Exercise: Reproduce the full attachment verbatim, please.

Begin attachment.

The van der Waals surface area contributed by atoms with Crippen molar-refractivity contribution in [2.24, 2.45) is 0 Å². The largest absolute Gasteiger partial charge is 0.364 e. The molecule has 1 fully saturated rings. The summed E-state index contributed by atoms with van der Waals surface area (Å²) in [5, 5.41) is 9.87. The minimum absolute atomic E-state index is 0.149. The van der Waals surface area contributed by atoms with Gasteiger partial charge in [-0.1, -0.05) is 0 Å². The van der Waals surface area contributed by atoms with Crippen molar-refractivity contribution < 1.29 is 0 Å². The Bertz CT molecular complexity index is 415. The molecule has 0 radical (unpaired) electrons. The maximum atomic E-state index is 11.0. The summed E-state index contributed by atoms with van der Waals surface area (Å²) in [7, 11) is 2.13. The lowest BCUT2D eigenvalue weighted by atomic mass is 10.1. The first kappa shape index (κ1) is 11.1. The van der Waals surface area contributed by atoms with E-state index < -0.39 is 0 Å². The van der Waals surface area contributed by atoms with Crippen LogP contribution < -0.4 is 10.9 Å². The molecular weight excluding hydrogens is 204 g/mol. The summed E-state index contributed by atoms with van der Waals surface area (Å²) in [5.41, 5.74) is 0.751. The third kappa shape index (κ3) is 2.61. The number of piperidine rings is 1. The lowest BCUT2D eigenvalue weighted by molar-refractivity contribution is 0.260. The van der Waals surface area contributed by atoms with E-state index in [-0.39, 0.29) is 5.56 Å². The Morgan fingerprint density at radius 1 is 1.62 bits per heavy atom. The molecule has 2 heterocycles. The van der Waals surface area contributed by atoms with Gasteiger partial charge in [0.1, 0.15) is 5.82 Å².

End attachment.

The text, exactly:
The van der Waals surface area contributed by atoms with Crippen molar-refractivity contribution in [2.24, 2.45) is 0 Å². The largest absolute Gasteiger partial charge is 0.364 e. The molecule has 1 fully saturated rings. The summed E-state index contributed by atoms with van der Waals surface area (Å²) in [5, 5.41) is 9.87. The minimum absolute atomic E-state index is 0.149. The van der Waals surface area contributed by atoms with Gasteiger partial charge in [-0.1, -0.05) is 0 Å². The van der Waals surface area contributed by atoms with Crippen molar-refractivity contribution < 1.29 is 0 Å². The Bertz CT molecular complexity index is 415. The molecule has 0 radical (unpaired) electrons. The maximum atomic E-state index is 11.0. The summed E-state index contributed by atoms with van der Waals surface area (Å²) in [7, 11) is 2.13. The lowest BCUT2D eigenvalue weighted by atomic mass is 10.1. The first kappa shape index (κ1) is 11.1. The van der Waals surface area contributed by atoms with E-state index < -0.39 is 0 Å². The van der Waals surface area contributed by atoms with Crippen LogP contribution < -0.4 is 10.9 Å². The molecular weight excluding hydrogens is 204 g/mol. The summed E-state index contributed by atoms with van der Waals surface area (Å²) in [5.41, 5.74) is 0.751. The third kappa shape index (κ3) is 2.61. The number of piperidine rings is 1. The lowest BCUT2D eigenvalue weighted by molar-refractivity contribution is 0.260. The van der Waals surface area contributed by atoms with E-state index in [-0.39, 0.29) is 5.56 Å². The Morgan fingerprint density at radius 1 is 1.62 bits per heavy atom. The molecule has 2 heterocycles. The van der Waals surface area contributed by atoms with Gasteiger partial charge in [0.1, 0.15) is 5.82 Å².